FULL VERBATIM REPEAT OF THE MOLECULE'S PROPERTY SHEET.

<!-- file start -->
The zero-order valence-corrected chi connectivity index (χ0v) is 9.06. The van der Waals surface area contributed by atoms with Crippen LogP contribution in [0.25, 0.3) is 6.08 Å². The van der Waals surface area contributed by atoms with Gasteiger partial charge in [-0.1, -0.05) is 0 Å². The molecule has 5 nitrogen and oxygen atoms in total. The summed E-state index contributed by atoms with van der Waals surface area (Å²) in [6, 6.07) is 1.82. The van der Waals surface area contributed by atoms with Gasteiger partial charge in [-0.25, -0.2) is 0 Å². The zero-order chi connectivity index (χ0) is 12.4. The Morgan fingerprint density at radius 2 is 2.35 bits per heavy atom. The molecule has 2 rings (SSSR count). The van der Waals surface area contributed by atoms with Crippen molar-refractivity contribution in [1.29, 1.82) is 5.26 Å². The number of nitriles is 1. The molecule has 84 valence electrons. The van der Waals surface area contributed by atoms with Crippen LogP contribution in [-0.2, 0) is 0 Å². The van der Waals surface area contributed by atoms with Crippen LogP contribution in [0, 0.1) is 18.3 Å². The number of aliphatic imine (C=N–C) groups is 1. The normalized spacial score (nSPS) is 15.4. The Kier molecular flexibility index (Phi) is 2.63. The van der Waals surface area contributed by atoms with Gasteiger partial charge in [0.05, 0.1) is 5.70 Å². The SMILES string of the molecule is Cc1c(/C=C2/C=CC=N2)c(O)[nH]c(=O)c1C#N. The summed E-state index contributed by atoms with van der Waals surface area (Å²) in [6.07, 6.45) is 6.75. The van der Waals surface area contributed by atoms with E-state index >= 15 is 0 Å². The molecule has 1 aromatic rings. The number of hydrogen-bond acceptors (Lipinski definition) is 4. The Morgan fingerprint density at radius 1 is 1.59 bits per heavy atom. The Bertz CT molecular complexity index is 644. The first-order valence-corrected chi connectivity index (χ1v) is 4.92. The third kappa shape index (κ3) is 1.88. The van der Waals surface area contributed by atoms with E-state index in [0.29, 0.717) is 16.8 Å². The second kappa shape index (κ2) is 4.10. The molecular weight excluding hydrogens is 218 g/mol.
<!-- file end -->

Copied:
The zero-order valence-corrected chi connectivity index (χ0v) is 9.06. The van der Waals surface area contributed by atoms with Crippen LogP contribution in [0.25, 0.3) is 6.08 Å². The van der Waals surface area contributed by atoms with Gasteiger partial charge in [-0.1, -0.05) is 0 Å². The molecule has 5 nitrogen and oxygen atoms in total. The summed E-state index contributed by atoms with van der Waals surface area (Å²) in [6, 6.07) is 1.82. The van der Waals surface area contributed by atoms with Gasteiger partial charge in [-0.25, -0.2) is 0 Å². The zero-order chi connectivity index (χ0) is 12.4. The Morgan fingerprint density at radius 2 is 2.35 bits per heavy atom. The molecule has 2 rings (SSSR count). The van der Waals surface area contributed by atoms with Crippen molar-refractivity contribution in [1.29, 1.82) is 5.26 Å². The number of nitriles is 1. The molecule has 84 valence electrons. The van der Waals surface area contributed by atoms with Crippen LogP contribution in [-0.2, 0) is 0 Å². The van der Waals surface area contributed by atoms with Crippen LogP contribution in [0, 0.1) is 18.3 Å². The number of aliphatic imine (C=N–C) groups is 1. The normalized spacial score (nSPS) is 15.4. The Kier molecular flexibility index (Phi) is 2.63. The van der Waals surface area contributed by atoms with Gasteiger partial charge in [0.05, 0.1) is 5.70 Å². The SMILES string of the molecule is Cc1c(/C=C2/C=CC=N2)c(O)[nH]c(=O)c1C#N. The summed E-state index contributed by atoms with van der Waals surface area (Å²) in [6.07, 6.45) is 6.75. The van der Waals surface area contributed by atoms with E-state index >= 15 is 0 Å². The molecule has 1 aromatic rings. The number of hydrogen-bond acceptors (Lipinski definition) is 4. The Morgan fingerprint density at radius 1 is 1.59 bits per heavy atom. The Bertz CT molecular complexity index is 644. The first-order valence-corrected chi connectivity index (χ1v) is 4.92. The third kappa shape index (κ3) is 1.88. The van der Waals surface area contributed by atoms with E-state index in [0.29, 0.717) is 16.8 Å². The second kappa shape index (κ2) is 4.10. The molecular weight excluding hydrogens is 218 g/mol.